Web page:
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Review

GRID Autosport Review

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It’s been a while since I’ve really dived head first into a realistic racing game. There are many reasons for this, including the fact that the ones I tried were often either too inaccessible, too serious, or not quite realistic enough to draw me in, having some blatantly silly elements contrasting badly with the otherwise straight tone.

So having over-indulged on Mario Kart and similar titles, and having finally actually passed my REAL driving test, I come to GRID Autosport in the hopes of finally having the chance to really enjoy a racing experience.

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The first thing I noticed was the massive emphasis on authenticity. It definitely wants you to feel like a real racer, with the understated tone of the menu screens and general professionalism working well to pull you in.

And helping you buy into the feel is the meat of the experience; the career mode. Consisting of five disciplines; Touring, Endurance, Open Wheel, Tuner and Street, you’re thrown into increasingly difficult races against increasingly talented AI opponents.

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Touring is what you’d expect; pack racing at it’s finest, fighting for positions in tight professional tracks. It’s high contact and very focus on the combined effort between you and your AI team-mate. This was the first I attempted and found the learning curve helped me in future races, with the team-based co-operation a particular highlight. Despite only having five AI settings, each were useful at different times in the races, and the combination of your own racing with the control of your team-mate was a challenging yet refreshing experience.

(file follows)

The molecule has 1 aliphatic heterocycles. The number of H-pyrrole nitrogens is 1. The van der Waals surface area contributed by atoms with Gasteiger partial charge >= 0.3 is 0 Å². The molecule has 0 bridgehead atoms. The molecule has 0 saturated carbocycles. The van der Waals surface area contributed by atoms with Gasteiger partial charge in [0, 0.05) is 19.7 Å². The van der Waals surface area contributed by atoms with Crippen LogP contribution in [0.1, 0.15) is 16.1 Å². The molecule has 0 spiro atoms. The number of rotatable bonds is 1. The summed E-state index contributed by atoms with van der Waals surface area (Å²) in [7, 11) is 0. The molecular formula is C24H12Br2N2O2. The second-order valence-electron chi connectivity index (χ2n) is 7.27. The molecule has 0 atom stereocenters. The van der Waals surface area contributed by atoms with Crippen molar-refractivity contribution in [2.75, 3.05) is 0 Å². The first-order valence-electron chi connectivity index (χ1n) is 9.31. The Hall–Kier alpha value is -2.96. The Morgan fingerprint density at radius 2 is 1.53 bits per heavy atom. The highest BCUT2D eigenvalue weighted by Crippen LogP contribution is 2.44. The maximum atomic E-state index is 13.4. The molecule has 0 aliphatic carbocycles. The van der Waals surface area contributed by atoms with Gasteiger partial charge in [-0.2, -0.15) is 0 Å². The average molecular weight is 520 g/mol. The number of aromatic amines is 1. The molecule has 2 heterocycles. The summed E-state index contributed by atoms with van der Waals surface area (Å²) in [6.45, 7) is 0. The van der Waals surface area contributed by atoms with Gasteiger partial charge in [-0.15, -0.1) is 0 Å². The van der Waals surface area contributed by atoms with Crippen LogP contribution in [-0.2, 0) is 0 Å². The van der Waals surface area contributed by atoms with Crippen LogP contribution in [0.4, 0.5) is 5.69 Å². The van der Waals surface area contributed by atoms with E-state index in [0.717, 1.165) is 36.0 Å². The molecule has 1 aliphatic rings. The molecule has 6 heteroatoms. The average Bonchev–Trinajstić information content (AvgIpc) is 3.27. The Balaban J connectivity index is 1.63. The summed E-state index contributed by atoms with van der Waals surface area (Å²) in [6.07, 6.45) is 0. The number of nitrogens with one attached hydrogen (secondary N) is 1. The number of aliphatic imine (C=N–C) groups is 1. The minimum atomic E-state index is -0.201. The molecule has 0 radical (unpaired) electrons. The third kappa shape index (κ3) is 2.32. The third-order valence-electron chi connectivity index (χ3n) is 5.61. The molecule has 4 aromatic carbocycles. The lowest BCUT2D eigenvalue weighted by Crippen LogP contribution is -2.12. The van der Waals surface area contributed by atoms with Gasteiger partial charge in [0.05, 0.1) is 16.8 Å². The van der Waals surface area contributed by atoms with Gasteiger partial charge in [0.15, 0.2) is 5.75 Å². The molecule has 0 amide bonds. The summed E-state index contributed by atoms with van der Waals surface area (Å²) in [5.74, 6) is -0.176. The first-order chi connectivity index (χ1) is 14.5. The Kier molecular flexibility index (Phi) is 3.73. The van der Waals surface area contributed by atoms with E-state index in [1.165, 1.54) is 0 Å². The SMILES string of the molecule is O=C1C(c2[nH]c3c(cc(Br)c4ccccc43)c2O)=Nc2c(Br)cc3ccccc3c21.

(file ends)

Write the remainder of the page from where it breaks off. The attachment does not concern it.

It led well into my experience with the Endurance discipline, where I had to cope with extended races and difficult road conditions. Balancing the usual racing you’d expect with the stresses of long races on your car was again, refreshing and well-executed, though I feel it was a weaker aspect of the title.

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Open wheel is all about F1 vehicles, and grid position. It’s fast, but the difficulties you find in passing in the Touring mode are amplified by this. Positions follow you through the races, so climbing that board is your number one priority. This mode really felt special though for it’s authenticity and making you feel like an Autosport professional.

Tuner is what you’ll go to for an experience closer to previous games in the series. Combining a variety of challenges including time attack, drift and general purpose racing, it really requires the most breath of skills out of the five main disciplines and excels in what it does. It’s traditional, but in a good way.

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Finally we come to Street. I love Street, for it’s high-speed nature and the intensity at which you fly along the road. It’s full of evolving tracks and split-second decisions as you race through the city streets.